Focal Areas

Online Guidebook

The Federal Resource Management and Ecosystem Services (FRMES) project brings together federal agencies and outside expertise to share ideas and build a consistent approach to integrating ecosystem services into federal resource management and planning processes.  

The Federal Resource Management and Ecosystem Services (FRMES) project created an online guidebook ( describing what ecosystem services are and why their identification and valuation can be useful to federal resource managers and planners. The guidebook provides a framework and methodology for ensuring consistent and credible application of the ecosystem services concept to planning and management efforts. It describes how federal agencies are exploring or applying an ecosystem services framework along and details some specific agency applications.

Laying the groundwork for the guidebook are two papers that explain how the Federal Land Management and Policy Act of 1976 and the National Environmental Policy Act enable or limit agencies’ incorporation of ecosystem services approaches into federal planning and management processes. Following the release of the guidebook, a new report provides recommendations on best practices for ecosystem services assessments in federal decision making. It is designed to help ensure nature's benefits to people are fully considered.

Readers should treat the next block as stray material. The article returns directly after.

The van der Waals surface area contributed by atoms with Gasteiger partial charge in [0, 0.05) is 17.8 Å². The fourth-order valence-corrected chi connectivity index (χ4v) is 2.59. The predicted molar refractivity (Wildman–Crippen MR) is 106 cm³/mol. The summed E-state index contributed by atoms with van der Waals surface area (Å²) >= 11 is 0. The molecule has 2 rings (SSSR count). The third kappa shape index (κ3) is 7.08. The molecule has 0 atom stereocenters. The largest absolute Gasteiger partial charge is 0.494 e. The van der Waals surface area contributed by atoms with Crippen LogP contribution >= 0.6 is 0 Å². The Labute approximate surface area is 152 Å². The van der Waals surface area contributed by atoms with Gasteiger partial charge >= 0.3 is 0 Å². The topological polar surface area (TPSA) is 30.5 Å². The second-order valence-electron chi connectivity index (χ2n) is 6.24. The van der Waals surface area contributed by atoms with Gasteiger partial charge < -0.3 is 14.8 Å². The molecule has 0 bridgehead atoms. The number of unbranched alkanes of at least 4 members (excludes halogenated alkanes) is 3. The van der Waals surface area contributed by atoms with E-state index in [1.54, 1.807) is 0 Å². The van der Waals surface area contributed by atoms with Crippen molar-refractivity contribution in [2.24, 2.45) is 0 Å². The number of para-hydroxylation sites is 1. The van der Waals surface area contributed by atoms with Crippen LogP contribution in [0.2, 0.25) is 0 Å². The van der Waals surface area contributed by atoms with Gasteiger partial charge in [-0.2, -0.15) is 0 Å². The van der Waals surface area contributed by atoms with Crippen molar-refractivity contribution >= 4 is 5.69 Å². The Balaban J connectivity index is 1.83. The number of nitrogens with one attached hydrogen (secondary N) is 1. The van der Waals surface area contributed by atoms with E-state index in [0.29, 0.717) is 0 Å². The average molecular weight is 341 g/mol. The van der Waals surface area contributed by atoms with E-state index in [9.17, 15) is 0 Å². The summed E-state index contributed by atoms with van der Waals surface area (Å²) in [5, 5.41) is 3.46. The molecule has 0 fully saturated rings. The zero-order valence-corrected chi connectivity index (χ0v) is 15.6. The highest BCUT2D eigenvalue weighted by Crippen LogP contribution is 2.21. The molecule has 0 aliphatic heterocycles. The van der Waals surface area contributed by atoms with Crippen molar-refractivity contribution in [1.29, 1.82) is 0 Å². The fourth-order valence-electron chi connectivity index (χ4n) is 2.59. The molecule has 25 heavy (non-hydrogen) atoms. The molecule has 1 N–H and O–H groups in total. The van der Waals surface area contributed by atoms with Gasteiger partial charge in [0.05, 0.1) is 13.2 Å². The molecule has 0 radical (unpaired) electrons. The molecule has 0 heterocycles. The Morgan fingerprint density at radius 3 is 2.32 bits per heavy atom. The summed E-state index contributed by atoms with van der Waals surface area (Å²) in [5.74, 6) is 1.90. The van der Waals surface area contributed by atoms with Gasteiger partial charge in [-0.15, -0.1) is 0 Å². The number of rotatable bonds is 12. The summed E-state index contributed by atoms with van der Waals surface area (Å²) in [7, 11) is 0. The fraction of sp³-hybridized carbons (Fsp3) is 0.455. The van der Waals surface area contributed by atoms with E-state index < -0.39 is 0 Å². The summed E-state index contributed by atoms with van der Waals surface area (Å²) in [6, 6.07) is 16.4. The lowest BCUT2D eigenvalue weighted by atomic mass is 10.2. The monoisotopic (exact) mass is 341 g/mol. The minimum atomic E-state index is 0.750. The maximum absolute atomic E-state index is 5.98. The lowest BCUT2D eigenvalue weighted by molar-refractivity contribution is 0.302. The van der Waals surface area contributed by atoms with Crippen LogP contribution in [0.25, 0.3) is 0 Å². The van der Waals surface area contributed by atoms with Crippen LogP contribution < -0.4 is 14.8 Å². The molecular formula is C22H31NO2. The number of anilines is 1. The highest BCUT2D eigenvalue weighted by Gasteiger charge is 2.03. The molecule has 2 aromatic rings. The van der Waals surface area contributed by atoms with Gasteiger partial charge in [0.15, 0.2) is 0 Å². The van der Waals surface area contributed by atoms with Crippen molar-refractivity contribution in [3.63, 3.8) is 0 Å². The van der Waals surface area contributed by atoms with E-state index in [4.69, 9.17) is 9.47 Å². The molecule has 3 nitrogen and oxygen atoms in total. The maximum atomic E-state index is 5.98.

NESP is currently exploring opportunities to expand the audiences for the guidebook and to deepen engagement with federal agencies through exploratory projects and training. The technical working groups that supported guidebook development are currently identifying capabilities and gaps in existing data and modeling capacity to conduct nationwide ecosystem services assessments (paper coming soon).

Possible areas for future work may include:

  • Testing of ecosystem services assessment methods to develop on-the-ground experience and credible examples for others to follow as well as training of managers to use these methods.
  • Developing guidebook training materials to facilitate integration into agency training opportunities.
  • Adapting guidebook content for new audiences, such as additional federal agencies or state or regional restoration efforts.
  • Building on a technical working group assessment of current capabilities and gaps in data and modeling capacity to conduct nationwide ecosystem services assessments (paper coming soon). NESP could work with agencies to develop a road map for adapting existing federal research, monitoring, and survey programs to better collect needed information for improved metrics and ecosystem services assessments.

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